Well, it is an eroded section of the headland with a hole in the middle that looks remarkably like the shape of Australia (minus Tasmania). It looks amazing at any time of the day, but it is at its best at sunset or sunrise when the sky behind it is dramatically multicoloured and the rock itself seems to glow.

Australia Rock in Narooma
Australia Rock at sunset

There are some interesting theories about how the rock formed into such an unusual shape. While some people believe that the Australia-shaped hole is the result of hundreds of thousands years of natural erosion, others maintain that the rock was used to moor ships and once, when the swells were very high, they pulled a ship away and the anchor pushed through the hole in the rock creating the shape we see today.

One thing is clear – the rock keeps eroding and at some point, it will probably collapse altogether. To see how quickly the rock is eroding, have a look at the archival image in this story in Narooma News. In 80 years the face of the rock and the shape of the hole has changed almost beyond recognition. So seize the day and see the Australia Rock now!

Australia rock is located at Bar Rock Lookout (1 Bar Rock Rd, Narooma), a 10-min walk (or a 2-min drive) from Narooma waterfront and the public wharf.

Explore Glasshouse Rocks

Narooma Surf Beach and the Glass House Rocks are one of the most unexpectedly spectacular locations on the Far South Coast of NSW. It’s not that the rocks are simply picturesque, it is the contorted shapes that these rocks have been forced into by the emmence forces of the continnental plates collision millions of years ago.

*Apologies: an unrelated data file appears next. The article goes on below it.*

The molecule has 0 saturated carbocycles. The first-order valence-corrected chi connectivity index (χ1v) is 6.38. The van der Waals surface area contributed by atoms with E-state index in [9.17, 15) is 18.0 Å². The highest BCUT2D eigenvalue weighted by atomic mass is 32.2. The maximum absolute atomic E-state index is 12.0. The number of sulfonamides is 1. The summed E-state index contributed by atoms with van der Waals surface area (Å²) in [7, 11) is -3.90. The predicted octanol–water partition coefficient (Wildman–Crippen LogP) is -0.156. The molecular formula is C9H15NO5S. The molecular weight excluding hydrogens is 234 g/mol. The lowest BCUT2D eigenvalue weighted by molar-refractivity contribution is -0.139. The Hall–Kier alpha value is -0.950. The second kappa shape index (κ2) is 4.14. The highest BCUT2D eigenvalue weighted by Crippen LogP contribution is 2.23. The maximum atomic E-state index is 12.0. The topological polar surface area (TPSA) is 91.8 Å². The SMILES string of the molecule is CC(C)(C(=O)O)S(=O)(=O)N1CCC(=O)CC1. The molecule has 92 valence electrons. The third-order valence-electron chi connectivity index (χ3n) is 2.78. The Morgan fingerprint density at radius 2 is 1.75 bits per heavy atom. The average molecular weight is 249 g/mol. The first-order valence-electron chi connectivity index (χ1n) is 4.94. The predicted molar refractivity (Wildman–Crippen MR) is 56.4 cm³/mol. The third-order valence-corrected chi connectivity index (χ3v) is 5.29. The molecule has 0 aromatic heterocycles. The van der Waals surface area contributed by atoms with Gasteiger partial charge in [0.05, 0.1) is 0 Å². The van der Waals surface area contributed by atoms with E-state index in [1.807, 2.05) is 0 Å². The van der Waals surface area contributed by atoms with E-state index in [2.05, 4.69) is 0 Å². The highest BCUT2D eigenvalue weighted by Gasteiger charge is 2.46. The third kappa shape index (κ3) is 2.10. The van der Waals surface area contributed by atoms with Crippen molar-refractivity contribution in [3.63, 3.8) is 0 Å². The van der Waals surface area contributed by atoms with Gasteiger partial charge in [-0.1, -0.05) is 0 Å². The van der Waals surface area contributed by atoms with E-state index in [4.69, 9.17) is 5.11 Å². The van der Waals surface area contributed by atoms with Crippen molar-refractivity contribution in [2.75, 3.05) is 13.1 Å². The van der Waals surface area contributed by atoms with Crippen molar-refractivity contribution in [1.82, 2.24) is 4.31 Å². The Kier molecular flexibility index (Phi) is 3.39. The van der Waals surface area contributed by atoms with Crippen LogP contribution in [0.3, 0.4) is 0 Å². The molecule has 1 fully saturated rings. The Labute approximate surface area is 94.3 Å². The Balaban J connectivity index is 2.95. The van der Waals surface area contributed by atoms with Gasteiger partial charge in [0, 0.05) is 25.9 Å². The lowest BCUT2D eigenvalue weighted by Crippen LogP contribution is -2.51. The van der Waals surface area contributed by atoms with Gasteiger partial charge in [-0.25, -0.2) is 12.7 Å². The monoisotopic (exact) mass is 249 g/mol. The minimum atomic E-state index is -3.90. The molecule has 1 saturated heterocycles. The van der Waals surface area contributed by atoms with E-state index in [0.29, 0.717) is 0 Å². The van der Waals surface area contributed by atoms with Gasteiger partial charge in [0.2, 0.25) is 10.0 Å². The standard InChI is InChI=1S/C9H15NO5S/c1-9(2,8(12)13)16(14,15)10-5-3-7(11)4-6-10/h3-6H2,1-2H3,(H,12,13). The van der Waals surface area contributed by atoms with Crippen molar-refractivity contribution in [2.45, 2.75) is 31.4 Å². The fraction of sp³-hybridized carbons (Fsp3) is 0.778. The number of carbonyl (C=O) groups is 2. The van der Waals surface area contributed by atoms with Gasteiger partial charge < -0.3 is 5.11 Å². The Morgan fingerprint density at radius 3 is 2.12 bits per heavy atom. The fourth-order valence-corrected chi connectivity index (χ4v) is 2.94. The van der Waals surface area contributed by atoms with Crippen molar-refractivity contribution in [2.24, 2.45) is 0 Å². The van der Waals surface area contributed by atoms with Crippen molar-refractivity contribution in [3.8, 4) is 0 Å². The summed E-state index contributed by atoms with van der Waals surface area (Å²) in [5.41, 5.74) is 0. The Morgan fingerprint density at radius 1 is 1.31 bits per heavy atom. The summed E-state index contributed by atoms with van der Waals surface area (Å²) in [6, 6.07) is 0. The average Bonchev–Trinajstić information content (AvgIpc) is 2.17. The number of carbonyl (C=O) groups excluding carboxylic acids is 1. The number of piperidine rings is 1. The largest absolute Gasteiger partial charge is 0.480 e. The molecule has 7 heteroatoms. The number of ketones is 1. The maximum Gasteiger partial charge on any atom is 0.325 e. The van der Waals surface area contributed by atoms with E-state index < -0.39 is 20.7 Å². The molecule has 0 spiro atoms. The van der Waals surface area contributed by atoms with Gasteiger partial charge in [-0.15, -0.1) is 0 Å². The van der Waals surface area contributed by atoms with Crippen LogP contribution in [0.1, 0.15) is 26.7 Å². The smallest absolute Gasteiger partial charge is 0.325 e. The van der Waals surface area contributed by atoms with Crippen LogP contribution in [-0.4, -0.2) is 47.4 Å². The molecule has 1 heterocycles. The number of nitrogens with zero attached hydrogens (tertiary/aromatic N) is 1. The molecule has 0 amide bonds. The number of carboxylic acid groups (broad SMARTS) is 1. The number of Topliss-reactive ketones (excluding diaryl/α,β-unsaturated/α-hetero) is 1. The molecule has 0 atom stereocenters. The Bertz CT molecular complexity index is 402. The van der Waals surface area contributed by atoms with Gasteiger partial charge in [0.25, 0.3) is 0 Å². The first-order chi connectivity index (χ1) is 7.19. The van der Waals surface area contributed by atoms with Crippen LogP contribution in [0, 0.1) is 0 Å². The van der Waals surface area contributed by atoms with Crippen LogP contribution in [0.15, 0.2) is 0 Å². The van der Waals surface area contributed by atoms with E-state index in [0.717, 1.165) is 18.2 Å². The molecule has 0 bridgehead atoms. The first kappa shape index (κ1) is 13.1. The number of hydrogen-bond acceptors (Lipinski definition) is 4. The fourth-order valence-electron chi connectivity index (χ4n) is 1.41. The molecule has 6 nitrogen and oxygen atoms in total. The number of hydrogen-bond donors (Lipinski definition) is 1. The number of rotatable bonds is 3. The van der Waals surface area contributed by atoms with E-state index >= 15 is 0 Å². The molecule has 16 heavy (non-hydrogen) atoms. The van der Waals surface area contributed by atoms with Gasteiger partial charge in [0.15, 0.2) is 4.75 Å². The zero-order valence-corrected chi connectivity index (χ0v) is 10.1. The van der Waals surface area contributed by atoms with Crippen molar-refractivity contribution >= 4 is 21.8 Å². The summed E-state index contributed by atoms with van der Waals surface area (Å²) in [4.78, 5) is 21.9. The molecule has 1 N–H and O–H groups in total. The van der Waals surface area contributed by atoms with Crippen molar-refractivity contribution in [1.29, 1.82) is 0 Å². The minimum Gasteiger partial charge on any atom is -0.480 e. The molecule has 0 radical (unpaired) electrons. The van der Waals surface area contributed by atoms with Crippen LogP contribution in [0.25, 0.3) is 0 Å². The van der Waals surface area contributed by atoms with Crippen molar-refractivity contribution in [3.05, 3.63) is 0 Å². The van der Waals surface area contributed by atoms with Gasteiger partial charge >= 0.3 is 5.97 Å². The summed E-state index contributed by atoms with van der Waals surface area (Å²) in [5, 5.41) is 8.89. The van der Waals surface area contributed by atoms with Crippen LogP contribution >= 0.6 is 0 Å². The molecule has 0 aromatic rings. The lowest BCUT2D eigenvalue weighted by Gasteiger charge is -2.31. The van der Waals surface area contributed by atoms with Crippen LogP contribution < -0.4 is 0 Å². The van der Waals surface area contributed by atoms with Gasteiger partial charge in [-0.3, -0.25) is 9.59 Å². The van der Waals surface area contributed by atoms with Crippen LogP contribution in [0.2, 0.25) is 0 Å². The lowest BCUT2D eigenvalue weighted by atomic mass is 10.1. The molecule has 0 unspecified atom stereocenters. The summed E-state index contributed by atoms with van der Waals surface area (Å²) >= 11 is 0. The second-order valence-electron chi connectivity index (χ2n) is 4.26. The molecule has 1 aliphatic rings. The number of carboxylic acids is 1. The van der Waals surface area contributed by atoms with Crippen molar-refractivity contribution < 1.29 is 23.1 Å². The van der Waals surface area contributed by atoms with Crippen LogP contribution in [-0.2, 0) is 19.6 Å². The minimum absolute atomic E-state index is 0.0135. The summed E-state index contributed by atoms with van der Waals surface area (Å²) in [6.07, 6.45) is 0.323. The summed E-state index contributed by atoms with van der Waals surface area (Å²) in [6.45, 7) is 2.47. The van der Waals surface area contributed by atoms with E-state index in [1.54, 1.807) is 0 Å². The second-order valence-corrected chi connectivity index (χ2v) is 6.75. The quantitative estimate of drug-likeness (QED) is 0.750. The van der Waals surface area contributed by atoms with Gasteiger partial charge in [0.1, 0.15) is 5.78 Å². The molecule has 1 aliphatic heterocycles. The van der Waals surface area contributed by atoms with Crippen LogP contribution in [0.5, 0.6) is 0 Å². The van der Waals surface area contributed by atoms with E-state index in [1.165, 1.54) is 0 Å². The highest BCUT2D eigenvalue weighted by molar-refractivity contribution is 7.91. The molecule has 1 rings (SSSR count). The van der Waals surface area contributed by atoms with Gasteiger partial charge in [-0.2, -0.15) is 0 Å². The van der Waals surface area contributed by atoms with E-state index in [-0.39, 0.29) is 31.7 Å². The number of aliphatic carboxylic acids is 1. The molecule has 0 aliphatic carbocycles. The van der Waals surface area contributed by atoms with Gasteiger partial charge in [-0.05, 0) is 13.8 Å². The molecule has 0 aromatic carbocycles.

The most incredible rock, in my opinion, is the chevron folded formation, locally known as the Kangaroo Rock. The zig-zag or chevron folding pattern obvious in this formation is the result of the collision of an ancient Pacific tectonic plate with the eastern edge of the Gondwana plate.

The short (1.5km return) walk along Narooma Surf Beach will take you past a number of remarkable rock formations, some rising out of the surf between the beach and the ocean and some protruding from the headland onto the beach.

The rocks standing in the surf, haven’t been eroded away from the headland, they have been brought here by the Pacific tectonic plate when it collided with Gondwana coastline. According to the Geological Society of Australia, these rocks are 510 and 440 million years old – far more ancient than the Twelve Apostles on the Great Ocean Road.

The entire Narooma surf beach is a geological wonderland. Check out my guide to visiting Glasshouse Rocks independently or this photographic tour that includes a visit to the rocks.

Visit Montague Island

Montague Island has to be at the top of your Narooma bucket list. Whether you snorkel with seals off the island or take a walking tour of the island, make sure you don’t miss it.

It lies 9km, or a 20-min boat ride, south of Narooma and is part of Montague Island Nature Reserve. Washed over by Narooma’s famous brilliant blue-green waters, the island is home to the breeding colonies of Australian fur seals and Little penguins, and a wide array of coastal bird species. Between May and November, you can also spot Humpback whales as they cruise past on their epic migration.

Montague Island Narooma
Montegue Island Lightouse

It is also the second biggest island off NSW east coast (after Lord Howe Island). In a way, it is NSW answer to South Australia’s Kangaroo Island.

There are a few options for visiting Montague island with Montague Island Tours. The 4-hr Morning tour departs at 8.30 am and includes a 2.5-hr tour of the island with visits to the graveyard, seal colony, a historic lighthouse and the southern end of the island. The 3-hr Afternoon tour gives you a shorter visit to the island. And from September to January there is an Evening tour that includes a 1-hr visit to the lighthouse and the seal colony as well as an opportunity to see the Little Penguins as they return to shore after spending the day in the ocean.

Meet the wildlife at Narooma Wharf